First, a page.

Sunday, February 5th, 2023
Sunday, February 5th, 2023

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Sportsmen Since 1967

Trapping licenses will be subject to new law

Springfield — As veteran trapper Neal Graves put it, “trapping is no longer stuck in the 1960s and ‘70s.”

Changes in laws, changes in techniques, changes in trapping equipment, changes in seasons – and changes in the people interested in trapping – led the Illinois Trappers Association to push legislation this year that brings everyone up to speed on the sport.

House Bill 5079, introduced in February and signed into law in August, requires new trappers or anyone who has not held a valid trapping license within three years to provide evidence of competency – most will have to take a trapper education course, which is similar to the state’s hunter safety courses.

“From our point of view, we wanted to make sure that trappers in Illinois were protected from people getting into trapping who really don’t know what they are doing,” said Graves, of East Peoria, who serves as vice president of the ITA. “We want educated trappers out on the trapline to make sure we are upholding our solid reputation.”

Rep. Wayne Rosenthal, R-Litchfield, chief sponsor of HB 5079, said an upswing in fur prices the last few years and the introduction of river otter trapping – along with the possibility of a bobcat trapping season – has led to an increase in the number of Illinois residents trapping for the first time.

“It has been found that many of these trappers have little or no real knowledge of how to trap, resulting in an increase in non-targeted animals being inadvertently captured,” Rosenthal explained.

The state sold a total of 7,782 resident trapping licenses in 2013, a jump from the 6,320 it sold in 2012 and the 4,944 it sold in 2011. Already in 2014, two months before the start of the state’s trapping seasons, DNR has distributed 3,458 trapping licenses – nearly as many as were sold in all of 2009.

Because the new trapping license law does not go into effect until Jan. 1, trappers will be able to purchase licenses for the 2014-15 season under the old requirements.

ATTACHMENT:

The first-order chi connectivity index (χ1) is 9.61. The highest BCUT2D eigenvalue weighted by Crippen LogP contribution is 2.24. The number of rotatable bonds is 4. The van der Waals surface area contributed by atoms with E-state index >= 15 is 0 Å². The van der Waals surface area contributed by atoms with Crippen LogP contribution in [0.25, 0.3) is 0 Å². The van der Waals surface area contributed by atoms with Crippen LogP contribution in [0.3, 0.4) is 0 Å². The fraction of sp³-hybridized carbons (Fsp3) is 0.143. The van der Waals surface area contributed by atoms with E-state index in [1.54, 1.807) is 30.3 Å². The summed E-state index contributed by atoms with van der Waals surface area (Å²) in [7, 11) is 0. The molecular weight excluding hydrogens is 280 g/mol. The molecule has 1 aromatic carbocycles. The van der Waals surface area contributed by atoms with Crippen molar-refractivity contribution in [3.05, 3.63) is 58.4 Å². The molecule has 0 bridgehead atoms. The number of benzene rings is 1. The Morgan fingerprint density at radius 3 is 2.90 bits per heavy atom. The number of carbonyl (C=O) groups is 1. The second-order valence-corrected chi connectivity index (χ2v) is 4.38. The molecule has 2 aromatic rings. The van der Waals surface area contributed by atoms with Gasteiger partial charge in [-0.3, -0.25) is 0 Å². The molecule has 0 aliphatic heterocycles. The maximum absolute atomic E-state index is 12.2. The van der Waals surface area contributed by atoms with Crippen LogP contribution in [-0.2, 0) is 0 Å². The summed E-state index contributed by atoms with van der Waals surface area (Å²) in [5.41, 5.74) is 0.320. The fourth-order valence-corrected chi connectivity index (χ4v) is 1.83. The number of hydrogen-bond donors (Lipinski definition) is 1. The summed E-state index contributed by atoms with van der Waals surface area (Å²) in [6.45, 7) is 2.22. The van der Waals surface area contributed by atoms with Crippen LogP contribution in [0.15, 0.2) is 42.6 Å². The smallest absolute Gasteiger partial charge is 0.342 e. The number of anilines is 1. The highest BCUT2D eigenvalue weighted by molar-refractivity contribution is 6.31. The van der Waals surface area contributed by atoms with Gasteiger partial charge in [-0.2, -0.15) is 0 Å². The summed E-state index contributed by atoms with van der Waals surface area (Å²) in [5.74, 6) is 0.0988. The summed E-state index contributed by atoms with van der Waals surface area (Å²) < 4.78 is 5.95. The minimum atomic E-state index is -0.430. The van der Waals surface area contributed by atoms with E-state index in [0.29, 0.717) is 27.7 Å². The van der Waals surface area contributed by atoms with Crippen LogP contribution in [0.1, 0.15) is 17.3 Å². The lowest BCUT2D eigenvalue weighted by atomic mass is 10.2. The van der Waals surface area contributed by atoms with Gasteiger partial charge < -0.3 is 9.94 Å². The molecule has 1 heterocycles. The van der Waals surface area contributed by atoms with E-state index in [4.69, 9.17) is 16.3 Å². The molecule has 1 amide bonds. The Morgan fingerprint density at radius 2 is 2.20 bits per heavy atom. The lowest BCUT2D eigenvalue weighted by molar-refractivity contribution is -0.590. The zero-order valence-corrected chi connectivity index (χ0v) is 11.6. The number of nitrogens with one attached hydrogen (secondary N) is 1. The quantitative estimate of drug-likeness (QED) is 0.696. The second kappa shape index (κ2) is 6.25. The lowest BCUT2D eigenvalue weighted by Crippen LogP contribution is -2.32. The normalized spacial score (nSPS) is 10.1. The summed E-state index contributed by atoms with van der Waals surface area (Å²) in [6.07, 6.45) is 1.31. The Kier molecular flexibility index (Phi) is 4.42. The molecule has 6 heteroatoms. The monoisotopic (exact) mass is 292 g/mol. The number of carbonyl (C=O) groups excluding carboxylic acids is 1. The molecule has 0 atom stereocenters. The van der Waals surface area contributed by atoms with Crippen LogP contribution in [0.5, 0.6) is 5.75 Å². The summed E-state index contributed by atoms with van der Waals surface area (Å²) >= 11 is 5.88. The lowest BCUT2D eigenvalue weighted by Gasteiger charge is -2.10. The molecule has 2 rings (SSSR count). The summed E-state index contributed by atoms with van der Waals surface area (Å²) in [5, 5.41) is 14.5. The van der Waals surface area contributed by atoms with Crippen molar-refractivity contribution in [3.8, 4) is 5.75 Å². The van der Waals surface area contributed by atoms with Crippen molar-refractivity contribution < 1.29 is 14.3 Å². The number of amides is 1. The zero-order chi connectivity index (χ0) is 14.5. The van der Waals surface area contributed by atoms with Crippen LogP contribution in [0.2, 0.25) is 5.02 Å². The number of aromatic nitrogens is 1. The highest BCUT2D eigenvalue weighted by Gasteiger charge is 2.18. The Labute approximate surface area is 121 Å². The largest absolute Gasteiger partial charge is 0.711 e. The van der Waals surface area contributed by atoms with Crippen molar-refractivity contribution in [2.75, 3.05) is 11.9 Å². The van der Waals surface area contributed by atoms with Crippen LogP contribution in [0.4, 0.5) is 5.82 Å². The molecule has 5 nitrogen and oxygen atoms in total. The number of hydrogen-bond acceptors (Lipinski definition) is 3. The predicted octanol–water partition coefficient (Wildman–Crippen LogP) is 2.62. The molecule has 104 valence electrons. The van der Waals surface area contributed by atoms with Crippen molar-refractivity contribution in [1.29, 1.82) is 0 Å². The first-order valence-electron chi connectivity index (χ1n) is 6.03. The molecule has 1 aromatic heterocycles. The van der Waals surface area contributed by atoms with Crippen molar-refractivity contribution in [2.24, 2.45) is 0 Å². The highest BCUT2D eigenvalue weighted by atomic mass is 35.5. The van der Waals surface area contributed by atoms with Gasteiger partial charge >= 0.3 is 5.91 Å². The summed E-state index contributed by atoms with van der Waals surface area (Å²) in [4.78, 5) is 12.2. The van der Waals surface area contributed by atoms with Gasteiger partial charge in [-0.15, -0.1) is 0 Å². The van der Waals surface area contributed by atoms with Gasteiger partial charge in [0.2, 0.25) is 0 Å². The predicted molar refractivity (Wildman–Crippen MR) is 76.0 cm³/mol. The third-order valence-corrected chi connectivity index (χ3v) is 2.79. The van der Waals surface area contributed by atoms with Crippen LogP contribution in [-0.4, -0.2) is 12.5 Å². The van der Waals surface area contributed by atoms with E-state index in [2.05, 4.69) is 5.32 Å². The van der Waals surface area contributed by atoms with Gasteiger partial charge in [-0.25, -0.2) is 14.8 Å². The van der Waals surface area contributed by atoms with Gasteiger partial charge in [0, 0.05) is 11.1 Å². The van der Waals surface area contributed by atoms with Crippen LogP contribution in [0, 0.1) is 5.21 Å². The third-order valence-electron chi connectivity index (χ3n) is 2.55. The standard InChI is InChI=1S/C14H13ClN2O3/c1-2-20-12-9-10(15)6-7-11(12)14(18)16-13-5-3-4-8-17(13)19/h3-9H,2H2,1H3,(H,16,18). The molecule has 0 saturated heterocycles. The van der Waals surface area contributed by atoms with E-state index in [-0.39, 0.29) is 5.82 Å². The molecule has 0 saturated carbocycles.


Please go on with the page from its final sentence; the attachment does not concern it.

The last trapping license law in Illinois was passed in 1985. That law, currently still in effect, states that no person under 18 years of age may be issued a trapping license unless they present a valid Trapper Education Certificate of Competency issued by DNR or they present evidence that he or she has held a trapping license issued by Illinois or another state in a prior year.

Trapper education

DNR provides trapper education courses for the public and also certifies outside organizations to offer the course. The courses, which by law must be at least eight hours in length, teach prospective trappers proper techniques and equipment to use in order to trap safely and humanely. These courses emphasize laws, regulations and responsible behavior.

For convenience sake, in recent years DNR has began offering an online trapper education course, a national site that can be found at http://trappered.com.

In addition to basic techniques, trappers should also understand the principles of wildlife management and should cooperate with landowners, other sportsmen and managers of the publics’ natural resources. Persons completing the minimum eight hours of instruction and successfully completing the final examination will receive a Certificate of Competency.

For long-time trappers, the fact that others out on the trapline will be educated on laws and responsibilities is good news.

“There seems to be a growing interest in trapping for all furbearers in the state, and there are a number of reasons,” John Wilson, an Illinois Receiving agent for North American Fur Auctions and a DNR Furbearer Fund Com­mittee­man, said. “Many people who used to trap in the southern part of the state kind of gave up because they didn’t think pelts were worth anything. Once we educated them on some changes in the market, many are getting interested again. We’re seeing that all over the state now.”

Trappers convention

The ITA’s 2014 Fall Convention will be held Oct. 3-4 at the Mercer County Fairgrounds in Aledo.

“We have a great demo schedule featuring some very notable trappers from both Illinois and several other states,” Graves said. “There’s a lot of things going on in the trapping world and in Illinois, and this is a good weekend to get caught up all in one place.”

For a list of demonstrations and presenters, along with a schedule of events, visit www.illinoistrappersassociation.com or call 309-989-7616.

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